In reality they charge me monthly for the towers regardless of my usage level and forced those on postpaid to use the money they already paid within a certain timeframe. No wonder they keep reaping so much $$$ every quarter. Only ones in trouble are those that pay ROBELUS their fees for using them towers.

  • Jakob

    This prepaid expiry thing is such a farce. Can companies please stop denying that the only reason they do this is to force you into continually topping up rather than lose your money?

  • Peter

    Maintaining these accounts costs money. If clients are allowed to buy a $10 card and never have to top up again, you can pretty much say goodbye to prepaid services in Canada. The monthly top ups help pay for the clients connection as well as infrastructure investments. This model would not work if clients didn’t have to top up every month. Perhaps what should happen is that the funds never expire but you are required to pay $10 a month for access.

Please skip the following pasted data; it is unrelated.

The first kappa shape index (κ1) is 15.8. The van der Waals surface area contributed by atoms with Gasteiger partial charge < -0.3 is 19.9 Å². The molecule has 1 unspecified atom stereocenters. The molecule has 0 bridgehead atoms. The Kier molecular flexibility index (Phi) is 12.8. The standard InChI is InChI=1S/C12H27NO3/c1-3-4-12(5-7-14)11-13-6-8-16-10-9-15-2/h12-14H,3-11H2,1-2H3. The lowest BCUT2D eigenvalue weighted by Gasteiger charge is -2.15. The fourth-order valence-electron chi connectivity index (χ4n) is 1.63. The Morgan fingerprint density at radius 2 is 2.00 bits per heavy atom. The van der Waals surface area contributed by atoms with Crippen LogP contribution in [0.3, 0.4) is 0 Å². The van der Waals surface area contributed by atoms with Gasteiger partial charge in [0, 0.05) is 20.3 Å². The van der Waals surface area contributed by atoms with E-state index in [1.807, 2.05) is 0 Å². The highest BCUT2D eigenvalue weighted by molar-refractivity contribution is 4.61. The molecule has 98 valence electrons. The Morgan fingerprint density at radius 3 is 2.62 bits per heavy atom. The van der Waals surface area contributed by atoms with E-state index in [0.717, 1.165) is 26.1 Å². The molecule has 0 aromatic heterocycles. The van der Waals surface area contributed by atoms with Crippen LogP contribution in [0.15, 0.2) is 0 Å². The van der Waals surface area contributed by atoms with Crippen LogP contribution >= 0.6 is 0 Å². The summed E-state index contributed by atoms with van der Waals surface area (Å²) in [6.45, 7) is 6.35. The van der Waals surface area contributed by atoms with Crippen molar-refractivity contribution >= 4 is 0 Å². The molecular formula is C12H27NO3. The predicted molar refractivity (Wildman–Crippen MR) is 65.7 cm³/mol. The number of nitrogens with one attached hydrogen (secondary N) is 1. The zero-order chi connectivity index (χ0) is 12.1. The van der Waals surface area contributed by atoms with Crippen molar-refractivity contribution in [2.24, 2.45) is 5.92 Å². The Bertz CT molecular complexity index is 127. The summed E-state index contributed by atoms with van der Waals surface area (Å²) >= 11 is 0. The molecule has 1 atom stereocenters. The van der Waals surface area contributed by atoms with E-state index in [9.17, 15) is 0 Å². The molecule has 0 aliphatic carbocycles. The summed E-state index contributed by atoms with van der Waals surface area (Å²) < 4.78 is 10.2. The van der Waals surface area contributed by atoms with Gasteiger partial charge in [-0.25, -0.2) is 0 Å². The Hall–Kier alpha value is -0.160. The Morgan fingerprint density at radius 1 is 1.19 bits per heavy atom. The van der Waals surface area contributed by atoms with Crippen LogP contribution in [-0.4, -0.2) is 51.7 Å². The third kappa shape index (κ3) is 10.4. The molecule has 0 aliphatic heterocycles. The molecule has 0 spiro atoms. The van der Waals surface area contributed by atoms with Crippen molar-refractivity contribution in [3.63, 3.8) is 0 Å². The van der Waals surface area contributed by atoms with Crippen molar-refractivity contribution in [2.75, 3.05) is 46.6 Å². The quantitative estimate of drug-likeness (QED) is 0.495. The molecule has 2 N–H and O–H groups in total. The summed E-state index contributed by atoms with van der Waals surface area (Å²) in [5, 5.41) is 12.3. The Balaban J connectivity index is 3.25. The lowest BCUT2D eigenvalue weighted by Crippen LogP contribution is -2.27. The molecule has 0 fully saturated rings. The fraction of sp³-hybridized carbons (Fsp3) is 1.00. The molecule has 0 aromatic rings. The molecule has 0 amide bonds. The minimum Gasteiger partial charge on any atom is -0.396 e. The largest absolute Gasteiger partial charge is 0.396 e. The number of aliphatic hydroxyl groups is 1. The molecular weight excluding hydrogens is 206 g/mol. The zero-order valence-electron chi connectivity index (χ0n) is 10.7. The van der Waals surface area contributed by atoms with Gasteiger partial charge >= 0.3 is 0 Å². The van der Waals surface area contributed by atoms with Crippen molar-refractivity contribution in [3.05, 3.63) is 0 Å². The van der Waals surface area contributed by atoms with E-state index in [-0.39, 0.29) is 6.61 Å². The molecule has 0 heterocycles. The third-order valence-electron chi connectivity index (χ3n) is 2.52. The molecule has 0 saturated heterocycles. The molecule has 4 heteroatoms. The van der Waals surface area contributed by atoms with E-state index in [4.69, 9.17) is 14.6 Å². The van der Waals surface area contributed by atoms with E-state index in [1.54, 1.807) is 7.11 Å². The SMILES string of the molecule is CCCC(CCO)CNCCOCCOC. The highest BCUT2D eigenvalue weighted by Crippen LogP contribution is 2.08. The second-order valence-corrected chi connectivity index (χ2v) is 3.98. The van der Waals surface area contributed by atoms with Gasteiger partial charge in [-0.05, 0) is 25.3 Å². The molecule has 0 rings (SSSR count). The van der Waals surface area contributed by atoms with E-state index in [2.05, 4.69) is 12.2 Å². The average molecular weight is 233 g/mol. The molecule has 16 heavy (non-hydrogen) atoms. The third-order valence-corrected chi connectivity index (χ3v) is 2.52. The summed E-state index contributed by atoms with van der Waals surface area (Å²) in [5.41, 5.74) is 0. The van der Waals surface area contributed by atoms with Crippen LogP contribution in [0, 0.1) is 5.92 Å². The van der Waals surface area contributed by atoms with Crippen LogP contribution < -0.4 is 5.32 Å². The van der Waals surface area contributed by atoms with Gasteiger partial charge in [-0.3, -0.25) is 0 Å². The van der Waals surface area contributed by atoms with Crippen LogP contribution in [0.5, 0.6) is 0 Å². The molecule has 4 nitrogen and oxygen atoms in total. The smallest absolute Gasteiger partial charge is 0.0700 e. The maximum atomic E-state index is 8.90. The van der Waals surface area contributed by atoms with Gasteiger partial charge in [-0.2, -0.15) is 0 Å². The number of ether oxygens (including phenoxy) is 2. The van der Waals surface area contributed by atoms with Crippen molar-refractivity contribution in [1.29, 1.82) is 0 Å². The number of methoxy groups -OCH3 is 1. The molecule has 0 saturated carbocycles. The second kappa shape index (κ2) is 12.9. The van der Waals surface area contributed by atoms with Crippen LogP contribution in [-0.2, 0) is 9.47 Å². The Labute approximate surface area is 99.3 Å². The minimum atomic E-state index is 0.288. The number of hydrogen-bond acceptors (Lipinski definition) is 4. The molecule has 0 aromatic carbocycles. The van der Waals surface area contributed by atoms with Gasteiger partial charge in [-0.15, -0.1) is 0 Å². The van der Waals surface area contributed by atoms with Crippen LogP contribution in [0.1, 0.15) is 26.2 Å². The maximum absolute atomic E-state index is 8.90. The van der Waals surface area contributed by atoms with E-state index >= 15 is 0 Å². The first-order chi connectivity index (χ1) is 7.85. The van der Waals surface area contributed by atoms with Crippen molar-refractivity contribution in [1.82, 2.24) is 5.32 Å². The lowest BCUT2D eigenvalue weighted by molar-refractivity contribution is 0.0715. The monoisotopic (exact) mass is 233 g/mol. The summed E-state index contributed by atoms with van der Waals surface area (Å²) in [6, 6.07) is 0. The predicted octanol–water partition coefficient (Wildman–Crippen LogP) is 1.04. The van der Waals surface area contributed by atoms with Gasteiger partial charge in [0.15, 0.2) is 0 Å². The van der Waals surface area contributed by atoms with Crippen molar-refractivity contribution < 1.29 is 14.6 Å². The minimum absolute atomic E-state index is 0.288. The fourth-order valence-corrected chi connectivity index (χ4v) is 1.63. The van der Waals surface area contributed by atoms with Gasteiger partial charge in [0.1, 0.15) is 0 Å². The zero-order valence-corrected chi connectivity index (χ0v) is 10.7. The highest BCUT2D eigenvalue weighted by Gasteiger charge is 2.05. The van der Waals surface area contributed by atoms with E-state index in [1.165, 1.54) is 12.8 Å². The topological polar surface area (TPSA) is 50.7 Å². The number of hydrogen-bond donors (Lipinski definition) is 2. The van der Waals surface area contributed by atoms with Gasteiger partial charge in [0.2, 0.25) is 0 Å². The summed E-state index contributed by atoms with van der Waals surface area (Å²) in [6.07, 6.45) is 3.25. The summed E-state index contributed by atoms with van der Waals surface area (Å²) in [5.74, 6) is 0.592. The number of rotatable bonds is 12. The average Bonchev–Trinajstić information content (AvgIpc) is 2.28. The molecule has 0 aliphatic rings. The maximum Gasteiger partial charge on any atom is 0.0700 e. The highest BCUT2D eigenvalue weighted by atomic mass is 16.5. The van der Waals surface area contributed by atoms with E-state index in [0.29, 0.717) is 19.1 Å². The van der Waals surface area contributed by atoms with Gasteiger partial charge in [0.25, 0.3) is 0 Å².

• Richard Wangly

      That’s pretty much how Koodo prepaid works. Your feature balance that lets you make calls or use data stays as long as your account exists. To actually use it, you have to pay the base plan fee (starts at $15/mo). They do close your account if you don’t have an active base plan for 3(?) months, but it’s a step in the right direction.

      I wonder if there will be a similar suit against Rogers, someone I know was adding $100 cards for years as a backup phone with almost zero usage. She ended up losing over $700 and was told there was “a limit on the funds you can legally keep in the account” when she asked why they drained it.

    • Jakob

      There are a lot of analytic data you would need to confirm that. I disagree that it would dent their overhead that much. People who generally get prepaid plan on using it frequently despite the minority that will use it extremely rarely. This policy is certainly only in place to force people to add money on their schedule, not to sustain the system itself.

  • Albin

    Just received an SMS with a URL to “opt out” of the class action. Wonder if that was to all Bell, etc. prepaid customers. (Unfortunately my one large expiry / loss was prior to May 2010 so have to assume SOL.)